For Businesses, Every Day is Election Day

By Beacon Staff

Your SD5 education tax dollars were well spent last week.

Remember the Beacon story that talked about Kalispell School District 5’s failed levy?

Just in case you missed it, here’s the reason why your tax dollars were well invested:

“Such a request had never failed before, so School District No. 5 didn’t spend any money advertising what the levy pays for, and why it’s needed.”

That I say your tax dollars were well invested isn’t an irony-filled slam at SD5. I say it because rather than educating Kalispell’s kids, that quote is a lesson to every business owner and salesperson in the Flathead.

You’ve heard the old saw about “ass-u-me”, so I’ll leave it at that. Just don’t assume. Ever.

When you assume that people know what a tax levy is for, it’s no different than assuming that your customers are aware of what you do, what you sell, what specialty skills you offer that they can leverage, etc.

Call 10 of your customers and ask them something about a significant part of your business offering (in your mind at least). Chances are they either won’t know a thing about it, won’t know the major brands you carry or won’t know something that you will find shocking.

Seen it happen too many times.

Years ago when my office was in Kalispell, I drove past a specialty retailer’s place every day. Sometime during that period, I joined the owner and 10-12 other people in a group discussion about positioning, marketing and customer service.

We were going around the room here and there and talking about assumptions. One of the challenges was to name products or services that others in the room sold. This group had been together for months as part of the course they were taking.

I asked the other folks in the room what this business sold. The one thing that no one guessed (or knew) until I got to the other instructor was the thing that had been painted on the front windows of the store for the past few months – in 3 to 4 foot tall letters.

They thought they knew what this retailer sold, but they missed an entire high-end product line – and it just so happened that the line was one that had been heavily promoted in recent months.

There isn’t anything wrong with that, it’s simply something to work on. The point is really that you can’t assume that everyone knows what you do.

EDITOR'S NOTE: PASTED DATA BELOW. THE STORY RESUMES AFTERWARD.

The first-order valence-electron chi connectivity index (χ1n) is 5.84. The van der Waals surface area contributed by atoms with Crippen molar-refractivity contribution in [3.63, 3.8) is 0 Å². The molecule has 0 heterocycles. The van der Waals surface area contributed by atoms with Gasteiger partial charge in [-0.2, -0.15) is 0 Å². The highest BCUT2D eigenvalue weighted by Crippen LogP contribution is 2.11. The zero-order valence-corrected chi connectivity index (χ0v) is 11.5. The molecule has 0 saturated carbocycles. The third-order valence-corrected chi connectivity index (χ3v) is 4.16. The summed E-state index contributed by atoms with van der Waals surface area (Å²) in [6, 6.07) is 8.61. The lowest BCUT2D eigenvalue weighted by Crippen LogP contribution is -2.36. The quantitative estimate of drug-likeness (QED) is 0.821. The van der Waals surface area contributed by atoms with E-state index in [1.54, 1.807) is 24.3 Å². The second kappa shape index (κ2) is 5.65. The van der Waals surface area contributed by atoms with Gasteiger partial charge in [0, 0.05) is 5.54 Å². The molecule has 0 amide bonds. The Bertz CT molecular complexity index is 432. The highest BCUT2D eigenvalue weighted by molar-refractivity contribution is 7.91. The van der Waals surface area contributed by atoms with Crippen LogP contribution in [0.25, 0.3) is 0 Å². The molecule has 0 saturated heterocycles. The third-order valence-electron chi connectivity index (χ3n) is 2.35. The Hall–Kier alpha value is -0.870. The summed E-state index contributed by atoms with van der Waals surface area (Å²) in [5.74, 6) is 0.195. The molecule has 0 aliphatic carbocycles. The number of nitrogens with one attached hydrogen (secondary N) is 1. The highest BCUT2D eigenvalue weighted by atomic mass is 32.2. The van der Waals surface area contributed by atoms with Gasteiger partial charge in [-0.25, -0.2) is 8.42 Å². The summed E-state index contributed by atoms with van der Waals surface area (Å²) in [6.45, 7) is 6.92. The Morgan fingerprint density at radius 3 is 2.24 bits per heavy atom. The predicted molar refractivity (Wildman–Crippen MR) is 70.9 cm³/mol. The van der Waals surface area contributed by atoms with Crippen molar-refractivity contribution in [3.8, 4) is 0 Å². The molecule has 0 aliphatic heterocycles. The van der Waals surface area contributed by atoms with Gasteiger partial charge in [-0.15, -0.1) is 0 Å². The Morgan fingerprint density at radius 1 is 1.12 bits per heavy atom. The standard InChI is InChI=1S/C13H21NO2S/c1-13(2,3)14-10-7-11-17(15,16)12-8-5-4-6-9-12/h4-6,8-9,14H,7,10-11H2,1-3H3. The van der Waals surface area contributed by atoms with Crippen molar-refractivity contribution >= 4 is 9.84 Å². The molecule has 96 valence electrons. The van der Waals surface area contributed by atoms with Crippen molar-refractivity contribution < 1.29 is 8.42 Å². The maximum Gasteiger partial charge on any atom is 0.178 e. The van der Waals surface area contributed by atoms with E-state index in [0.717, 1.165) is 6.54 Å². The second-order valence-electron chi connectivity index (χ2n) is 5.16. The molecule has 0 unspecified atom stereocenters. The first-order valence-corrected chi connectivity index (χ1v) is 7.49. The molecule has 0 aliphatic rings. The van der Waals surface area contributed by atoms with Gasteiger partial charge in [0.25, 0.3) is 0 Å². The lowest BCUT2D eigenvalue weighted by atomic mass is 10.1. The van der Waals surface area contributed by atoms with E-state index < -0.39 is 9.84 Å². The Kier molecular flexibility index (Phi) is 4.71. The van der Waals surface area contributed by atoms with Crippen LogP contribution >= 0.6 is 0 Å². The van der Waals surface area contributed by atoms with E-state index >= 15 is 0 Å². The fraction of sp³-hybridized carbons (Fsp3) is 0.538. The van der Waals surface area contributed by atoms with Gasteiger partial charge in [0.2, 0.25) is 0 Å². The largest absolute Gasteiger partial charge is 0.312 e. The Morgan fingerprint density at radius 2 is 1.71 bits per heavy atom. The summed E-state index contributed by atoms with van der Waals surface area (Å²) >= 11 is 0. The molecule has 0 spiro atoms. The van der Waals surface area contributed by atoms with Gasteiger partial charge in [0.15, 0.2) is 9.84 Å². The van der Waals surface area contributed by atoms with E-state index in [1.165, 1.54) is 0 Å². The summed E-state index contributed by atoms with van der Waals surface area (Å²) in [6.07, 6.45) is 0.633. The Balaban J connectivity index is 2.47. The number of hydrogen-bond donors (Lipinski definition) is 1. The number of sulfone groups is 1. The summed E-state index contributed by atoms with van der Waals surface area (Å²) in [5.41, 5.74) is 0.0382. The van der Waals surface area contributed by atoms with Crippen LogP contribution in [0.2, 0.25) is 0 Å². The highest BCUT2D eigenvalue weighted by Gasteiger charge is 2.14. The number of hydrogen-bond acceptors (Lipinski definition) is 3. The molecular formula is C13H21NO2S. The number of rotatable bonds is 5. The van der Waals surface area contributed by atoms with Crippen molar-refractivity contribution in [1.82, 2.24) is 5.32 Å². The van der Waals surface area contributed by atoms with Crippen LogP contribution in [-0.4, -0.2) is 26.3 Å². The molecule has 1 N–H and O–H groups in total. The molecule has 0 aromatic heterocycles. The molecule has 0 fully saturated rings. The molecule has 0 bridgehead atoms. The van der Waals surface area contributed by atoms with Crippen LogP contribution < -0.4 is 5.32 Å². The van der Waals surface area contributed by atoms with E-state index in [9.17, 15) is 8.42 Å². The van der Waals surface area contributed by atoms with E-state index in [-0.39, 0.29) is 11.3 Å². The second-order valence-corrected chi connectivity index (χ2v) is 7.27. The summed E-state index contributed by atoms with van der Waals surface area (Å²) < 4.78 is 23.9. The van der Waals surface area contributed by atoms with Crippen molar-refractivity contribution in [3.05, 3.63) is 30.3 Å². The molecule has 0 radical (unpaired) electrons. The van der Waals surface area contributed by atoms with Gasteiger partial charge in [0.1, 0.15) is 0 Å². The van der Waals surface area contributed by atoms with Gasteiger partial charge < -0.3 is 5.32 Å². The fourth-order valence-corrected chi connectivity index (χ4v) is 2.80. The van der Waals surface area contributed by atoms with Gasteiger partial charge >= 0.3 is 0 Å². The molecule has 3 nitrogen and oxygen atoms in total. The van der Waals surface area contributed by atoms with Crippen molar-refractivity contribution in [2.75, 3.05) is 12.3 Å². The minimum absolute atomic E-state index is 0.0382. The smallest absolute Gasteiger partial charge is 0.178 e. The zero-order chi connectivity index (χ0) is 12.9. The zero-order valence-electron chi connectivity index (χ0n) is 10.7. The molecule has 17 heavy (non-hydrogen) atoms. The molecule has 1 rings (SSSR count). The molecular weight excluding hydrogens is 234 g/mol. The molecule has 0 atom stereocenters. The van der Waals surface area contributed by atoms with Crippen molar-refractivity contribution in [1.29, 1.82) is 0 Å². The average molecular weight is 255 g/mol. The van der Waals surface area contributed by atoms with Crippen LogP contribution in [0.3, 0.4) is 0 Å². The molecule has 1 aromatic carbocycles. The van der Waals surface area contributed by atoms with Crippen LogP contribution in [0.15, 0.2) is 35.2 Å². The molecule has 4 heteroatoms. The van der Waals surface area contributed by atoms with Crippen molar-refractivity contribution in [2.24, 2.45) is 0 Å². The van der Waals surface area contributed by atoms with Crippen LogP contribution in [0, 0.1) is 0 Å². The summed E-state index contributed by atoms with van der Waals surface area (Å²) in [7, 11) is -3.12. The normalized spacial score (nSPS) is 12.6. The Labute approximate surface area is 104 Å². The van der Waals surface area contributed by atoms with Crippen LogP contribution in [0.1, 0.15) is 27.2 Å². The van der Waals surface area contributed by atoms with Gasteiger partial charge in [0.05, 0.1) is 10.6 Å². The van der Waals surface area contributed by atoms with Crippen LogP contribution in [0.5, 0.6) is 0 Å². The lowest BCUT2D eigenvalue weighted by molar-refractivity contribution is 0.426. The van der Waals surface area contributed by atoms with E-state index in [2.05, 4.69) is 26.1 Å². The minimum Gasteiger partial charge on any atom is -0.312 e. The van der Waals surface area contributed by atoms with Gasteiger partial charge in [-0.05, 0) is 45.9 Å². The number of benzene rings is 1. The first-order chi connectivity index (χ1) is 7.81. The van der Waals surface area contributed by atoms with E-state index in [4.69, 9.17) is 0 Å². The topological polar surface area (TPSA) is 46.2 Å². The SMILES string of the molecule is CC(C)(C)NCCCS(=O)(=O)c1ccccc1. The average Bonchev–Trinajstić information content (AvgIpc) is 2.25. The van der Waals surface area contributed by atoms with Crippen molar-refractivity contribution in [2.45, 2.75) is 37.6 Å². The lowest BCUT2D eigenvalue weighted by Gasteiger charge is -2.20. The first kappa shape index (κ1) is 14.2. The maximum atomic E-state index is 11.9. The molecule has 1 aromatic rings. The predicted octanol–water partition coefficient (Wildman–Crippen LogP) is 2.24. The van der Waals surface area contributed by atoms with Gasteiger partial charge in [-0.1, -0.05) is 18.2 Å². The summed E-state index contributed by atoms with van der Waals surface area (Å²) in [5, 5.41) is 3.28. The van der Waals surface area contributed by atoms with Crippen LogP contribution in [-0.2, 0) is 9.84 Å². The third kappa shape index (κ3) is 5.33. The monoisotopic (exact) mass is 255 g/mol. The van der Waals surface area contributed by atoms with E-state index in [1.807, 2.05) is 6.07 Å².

Despite having a blog, a radio show, this column, clients all over the country, speaking gigs, a print and email newsletter and so on – I *still* get the occasional incredulous “So…what do you do anyhow?”

The lesson? You gotta tell them when you have this cool new thing, or that dependable old thing. But you’ve gotta tell them because they’ll forget – if they even knew in the first place.

They have more important things to remember.

In the case of the levy, it’s probably annoying to spend money on educating the public about the levy (intentional low turnout strategies notwithstanding), but educating the public is necessary when you want to educate the public’s kids.

Even taxes have to be sold.

I’ve seen efforts elsewhere that went so far to remove doubt about where tax money was going that they put up project-specific signs on location. Not temporary banners, but permanent street signs.

At each project site, there would be a sign describing the project, its estimated completion date and budgeted cost. After the election, the sign was changed to say thank you and included a projected start and completion date. As each project was completed, that project’s sign was updated again (“Progress as promised”).

Those signs were seen daily by people driving to school, work, etc. They served as a blatant reminder of the public promise that town was making.

Assuming everyone read the paper, read the bill, read the law, understood the project… that wasn’t left to chance.

Likewise, you can’t afford to assume everyone will know/remember your products, services, business hours, experience, expertise, location, brands, staff and so on. Remind them, and do it wisely.

For your business, every day is Election Day. Their purchase is their vote.

Want to learn more about Mark or ask him to write about a business, operations or marketing problem? See Mark’s site or contact him via email at mriffey at flatheadbeacon.com.

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